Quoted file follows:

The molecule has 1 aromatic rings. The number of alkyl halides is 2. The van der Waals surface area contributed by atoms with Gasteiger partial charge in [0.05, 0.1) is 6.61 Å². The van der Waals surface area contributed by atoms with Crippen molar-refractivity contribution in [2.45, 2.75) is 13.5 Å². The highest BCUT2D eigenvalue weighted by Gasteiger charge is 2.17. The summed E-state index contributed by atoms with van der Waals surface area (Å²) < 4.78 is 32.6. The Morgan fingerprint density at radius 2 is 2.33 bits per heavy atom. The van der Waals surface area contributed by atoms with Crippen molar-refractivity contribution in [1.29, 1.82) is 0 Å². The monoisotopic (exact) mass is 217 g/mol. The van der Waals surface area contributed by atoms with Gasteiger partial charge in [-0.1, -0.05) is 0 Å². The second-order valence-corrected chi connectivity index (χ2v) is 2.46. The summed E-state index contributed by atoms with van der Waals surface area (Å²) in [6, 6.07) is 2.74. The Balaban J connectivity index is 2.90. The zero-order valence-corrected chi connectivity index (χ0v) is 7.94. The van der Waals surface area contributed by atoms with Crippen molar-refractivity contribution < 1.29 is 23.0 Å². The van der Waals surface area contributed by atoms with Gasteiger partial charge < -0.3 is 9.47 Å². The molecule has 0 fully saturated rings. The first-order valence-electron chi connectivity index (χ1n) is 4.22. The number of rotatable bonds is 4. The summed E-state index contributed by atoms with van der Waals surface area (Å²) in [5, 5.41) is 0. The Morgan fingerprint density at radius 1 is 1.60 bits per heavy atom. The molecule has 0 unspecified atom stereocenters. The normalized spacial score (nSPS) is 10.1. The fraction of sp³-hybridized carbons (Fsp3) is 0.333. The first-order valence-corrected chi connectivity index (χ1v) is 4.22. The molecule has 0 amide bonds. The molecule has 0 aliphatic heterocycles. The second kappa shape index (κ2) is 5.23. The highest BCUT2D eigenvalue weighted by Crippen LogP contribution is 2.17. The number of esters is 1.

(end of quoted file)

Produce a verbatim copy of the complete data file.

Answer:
The molecule has 1 aromatic rings. The number of alkyl halides is 2. The van der Waals surface area contributed by atoms with Gasteiger partial charge in [0.05, 0.1) is 6.61 Å². The van der Waals surface area contributed by atoms with Crippen molar-refractivity contribution in [2.45, 2.75) is 13.5 Å². The highest BCUT2D eigenvalue weighted by Gasteiger charge is 2.17. The summed E-state index contributed by atoms with van der Waals surface area (Å²) < 4.78 is 32.6. The Morgan fingerprint density at radius 2 is 2.33 bits per heavy atom. The van der Waals surface area contributed by atoms with Crippen molar-refractivity contribution in [1.29, 1.82) is 0 Å². The monoisotopic (exact) mass is 217 g/mol. The van der Waals surface area contributed by atoms with Gasteiger partial charge in [-0.1, -0.05) is 0 Å². The second-order valence-corrected chi connectivity index (χ2v) is 2.46. The summed E-state index contributed by atoms with van der Waals surface area (Å²) in [6, 6.07) is 2.74. The Balaban J connectivity index is 2.90. The zero-order valence-corrected chi connectivity index (χ0v) is 7.94. The van der Waals surface area contributed by atoms with Crippen molar-refractivity contribution < 1.29 is 23.0 Å². The van der Waals surface area contributed by atoms with Gasteiger partial charge < -0.3 is 9.47 Å². The molecule has 0 fully saturated rings. The first-order valence-electron chi connectivity index (χ1n) is 4.22. The number of rotatable bonds is 4. The summed E-state index contributed by atoms with van der Waals surface area (Å²) in [5, 5.41) is 0. The Morgan fingerprint density at radius 1 is 1.60 bits per heavy atom. The molecule has 0 unspecified atom stereocenters. The normalized spacial score (nSPS) is 10.1. The fraction of sp³-hybridized carbons (Fsp3) is 0.333. The first-order valence-corrected chi connectivity index (χ1v) is 4.22. The molecule has 0 amide bonds. The molecule has 0 aliphatic heterocycles. The second kappa shape index (κ2) is 5.23. The highest BCUT2D eigenvalue weighted by Crippen LogP contribution is 2.17. The number of esters is 1.